“We found them growing on a friend’s property, and we thought ‘why can’t we buy this in a shop?’ So we put in a little crop … and that started us off,” she said
That was 15 years ago, and Rebecca and business partner Gus Donaghy have since created their own successful bush food business, Playing With Fire, which sells a range of native spices, teas, sauces, jams, cordials and fresh produce online and at the Mullumbimby Farmers Market.
Rebecca and Gus’ property at Tintenbar is like a native food forest, every tree and plant offering new and unique flavours, smells and textures. There are hot and spicy curry myrtle leaves, tiny tart lilli pillis fruits, eye-wateringly sour Davidson’s plums and finger limes, whose little beads create explosions of intense lime flavour when they burst in your mouth.
Their biggest crop is lemon myrtle and aniseed myrtle trees. The leaves are dried to make teas and spices, as well as to supply overseas markets, where they are in high demand for their medicinal qualities. Aniseed myrtle can act a mild-antidepressant and is a potent antioxidant and antimicrobial, while lemon myrtle is calming, sedative anti-viral and anti-septic.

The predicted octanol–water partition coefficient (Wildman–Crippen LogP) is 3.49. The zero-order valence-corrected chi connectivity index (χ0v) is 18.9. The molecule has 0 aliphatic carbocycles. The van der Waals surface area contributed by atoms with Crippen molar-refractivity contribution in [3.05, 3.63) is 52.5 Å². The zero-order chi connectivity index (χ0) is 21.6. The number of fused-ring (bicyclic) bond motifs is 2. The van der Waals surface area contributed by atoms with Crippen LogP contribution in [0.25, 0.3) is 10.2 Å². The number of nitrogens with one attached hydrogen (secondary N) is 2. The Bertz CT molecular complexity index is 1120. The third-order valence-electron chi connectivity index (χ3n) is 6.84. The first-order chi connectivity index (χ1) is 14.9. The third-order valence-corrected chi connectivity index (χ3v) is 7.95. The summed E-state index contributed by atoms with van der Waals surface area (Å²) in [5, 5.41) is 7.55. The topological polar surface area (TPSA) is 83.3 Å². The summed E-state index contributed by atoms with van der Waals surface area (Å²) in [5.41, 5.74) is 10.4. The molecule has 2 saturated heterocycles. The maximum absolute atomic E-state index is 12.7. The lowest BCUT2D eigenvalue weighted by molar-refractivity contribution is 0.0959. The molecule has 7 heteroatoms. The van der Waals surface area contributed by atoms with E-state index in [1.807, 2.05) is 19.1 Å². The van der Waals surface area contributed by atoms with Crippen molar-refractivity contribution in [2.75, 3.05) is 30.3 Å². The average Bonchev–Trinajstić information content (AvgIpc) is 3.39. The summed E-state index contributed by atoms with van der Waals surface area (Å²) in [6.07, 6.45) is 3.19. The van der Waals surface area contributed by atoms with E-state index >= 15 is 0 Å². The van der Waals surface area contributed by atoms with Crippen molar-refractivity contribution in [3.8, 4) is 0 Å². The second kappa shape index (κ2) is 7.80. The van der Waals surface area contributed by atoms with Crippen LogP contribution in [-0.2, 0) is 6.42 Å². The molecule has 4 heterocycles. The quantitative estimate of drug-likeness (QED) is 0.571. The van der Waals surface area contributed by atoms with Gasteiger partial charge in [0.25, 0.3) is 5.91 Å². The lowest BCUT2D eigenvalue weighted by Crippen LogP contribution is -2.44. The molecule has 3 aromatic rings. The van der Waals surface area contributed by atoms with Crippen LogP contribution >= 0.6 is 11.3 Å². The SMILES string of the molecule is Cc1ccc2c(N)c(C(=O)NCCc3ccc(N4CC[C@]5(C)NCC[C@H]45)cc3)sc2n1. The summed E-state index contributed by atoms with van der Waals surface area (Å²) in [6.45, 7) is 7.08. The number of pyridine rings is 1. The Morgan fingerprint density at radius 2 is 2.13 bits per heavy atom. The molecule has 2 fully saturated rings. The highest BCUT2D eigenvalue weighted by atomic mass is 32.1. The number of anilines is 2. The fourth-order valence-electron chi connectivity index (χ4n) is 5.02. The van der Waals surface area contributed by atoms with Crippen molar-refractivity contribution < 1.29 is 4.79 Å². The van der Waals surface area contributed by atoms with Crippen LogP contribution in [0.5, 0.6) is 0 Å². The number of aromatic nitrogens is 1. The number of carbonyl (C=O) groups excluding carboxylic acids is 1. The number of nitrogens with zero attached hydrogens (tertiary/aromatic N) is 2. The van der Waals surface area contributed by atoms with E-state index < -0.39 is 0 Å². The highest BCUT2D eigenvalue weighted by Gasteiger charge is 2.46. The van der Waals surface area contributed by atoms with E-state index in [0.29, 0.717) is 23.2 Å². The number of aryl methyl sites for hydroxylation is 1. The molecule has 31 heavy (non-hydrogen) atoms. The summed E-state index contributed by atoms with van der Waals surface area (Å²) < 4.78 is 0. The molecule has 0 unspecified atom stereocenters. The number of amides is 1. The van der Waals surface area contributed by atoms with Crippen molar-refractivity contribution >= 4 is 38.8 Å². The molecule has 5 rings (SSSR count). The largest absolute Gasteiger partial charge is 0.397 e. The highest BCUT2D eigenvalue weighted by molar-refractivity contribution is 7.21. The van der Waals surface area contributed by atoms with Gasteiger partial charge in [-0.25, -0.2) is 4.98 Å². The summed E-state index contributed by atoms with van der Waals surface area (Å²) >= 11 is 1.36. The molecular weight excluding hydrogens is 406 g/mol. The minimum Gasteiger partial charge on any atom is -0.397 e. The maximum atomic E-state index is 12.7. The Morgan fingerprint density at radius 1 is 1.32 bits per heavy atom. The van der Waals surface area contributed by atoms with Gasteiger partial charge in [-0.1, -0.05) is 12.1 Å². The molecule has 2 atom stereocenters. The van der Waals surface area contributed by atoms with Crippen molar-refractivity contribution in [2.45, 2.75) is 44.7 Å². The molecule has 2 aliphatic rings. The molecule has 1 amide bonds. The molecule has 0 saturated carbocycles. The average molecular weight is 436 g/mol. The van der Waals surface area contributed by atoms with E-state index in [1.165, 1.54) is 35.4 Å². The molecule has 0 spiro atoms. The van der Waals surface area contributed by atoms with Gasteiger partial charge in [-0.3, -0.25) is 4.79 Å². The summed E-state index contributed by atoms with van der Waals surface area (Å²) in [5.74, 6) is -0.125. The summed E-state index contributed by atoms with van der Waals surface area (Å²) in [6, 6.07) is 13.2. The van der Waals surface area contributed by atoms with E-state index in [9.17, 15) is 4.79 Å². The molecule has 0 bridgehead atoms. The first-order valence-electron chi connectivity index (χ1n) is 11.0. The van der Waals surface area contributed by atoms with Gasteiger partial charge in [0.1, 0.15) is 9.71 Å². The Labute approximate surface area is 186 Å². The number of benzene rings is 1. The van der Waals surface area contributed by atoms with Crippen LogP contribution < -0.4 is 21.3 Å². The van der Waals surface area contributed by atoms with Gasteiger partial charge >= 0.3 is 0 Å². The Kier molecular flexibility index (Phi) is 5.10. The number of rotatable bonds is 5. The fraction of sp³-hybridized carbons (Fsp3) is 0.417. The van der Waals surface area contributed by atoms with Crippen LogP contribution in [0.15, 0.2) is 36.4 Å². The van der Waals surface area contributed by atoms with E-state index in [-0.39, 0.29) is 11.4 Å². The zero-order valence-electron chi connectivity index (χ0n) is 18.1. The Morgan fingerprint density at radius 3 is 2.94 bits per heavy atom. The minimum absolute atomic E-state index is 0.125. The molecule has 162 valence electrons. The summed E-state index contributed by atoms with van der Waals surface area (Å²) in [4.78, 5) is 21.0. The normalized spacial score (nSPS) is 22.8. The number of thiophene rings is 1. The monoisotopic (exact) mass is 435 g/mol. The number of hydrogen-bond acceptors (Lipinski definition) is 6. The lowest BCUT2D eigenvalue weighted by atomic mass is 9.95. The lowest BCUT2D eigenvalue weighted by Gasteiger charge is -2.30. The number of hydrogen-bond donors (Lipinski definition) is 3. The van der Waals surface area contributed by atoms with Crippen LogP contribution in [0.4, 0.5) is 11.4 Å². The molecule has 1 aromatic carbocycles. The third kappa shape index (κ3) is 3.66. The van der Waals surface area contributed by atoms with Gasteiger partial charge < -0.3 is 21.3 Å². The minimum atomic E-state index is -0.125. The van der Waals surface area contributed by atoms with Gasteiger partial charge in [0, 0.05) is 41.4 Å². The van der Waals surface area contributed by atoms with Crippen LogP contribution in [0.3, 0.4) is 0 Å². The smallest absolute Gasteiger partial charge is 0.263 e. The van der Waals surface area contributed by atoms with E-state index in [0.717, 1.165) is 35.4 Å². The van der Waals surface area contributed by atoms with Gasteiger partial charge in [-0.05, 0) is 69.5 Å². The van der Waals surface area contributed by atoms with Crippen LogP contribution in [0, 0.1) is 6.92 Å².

Properties such as these are the tip of the iceberg when it comes to bush foods, according to Rebecca, who says research is continually uncovering more and more about their incredible health benefits. Davidson’s Plums, for example, have four times the antioxidant levels of blueberries, while Mountain Pepper has the widest variety of antioxidants found in any food on the planet.
For an introduction to the world of native foods, Rebecca suggests home cooks start with a range of spices such as mountain pepper, lemon myrtle, wattleseed and bush tomatoes.
“If you’ve got a range of spices… they’re dried and they’ve got a good shelf life you can just throw them into your cooking for the flavours,” she said.
•Story and photos by Kate O’Neill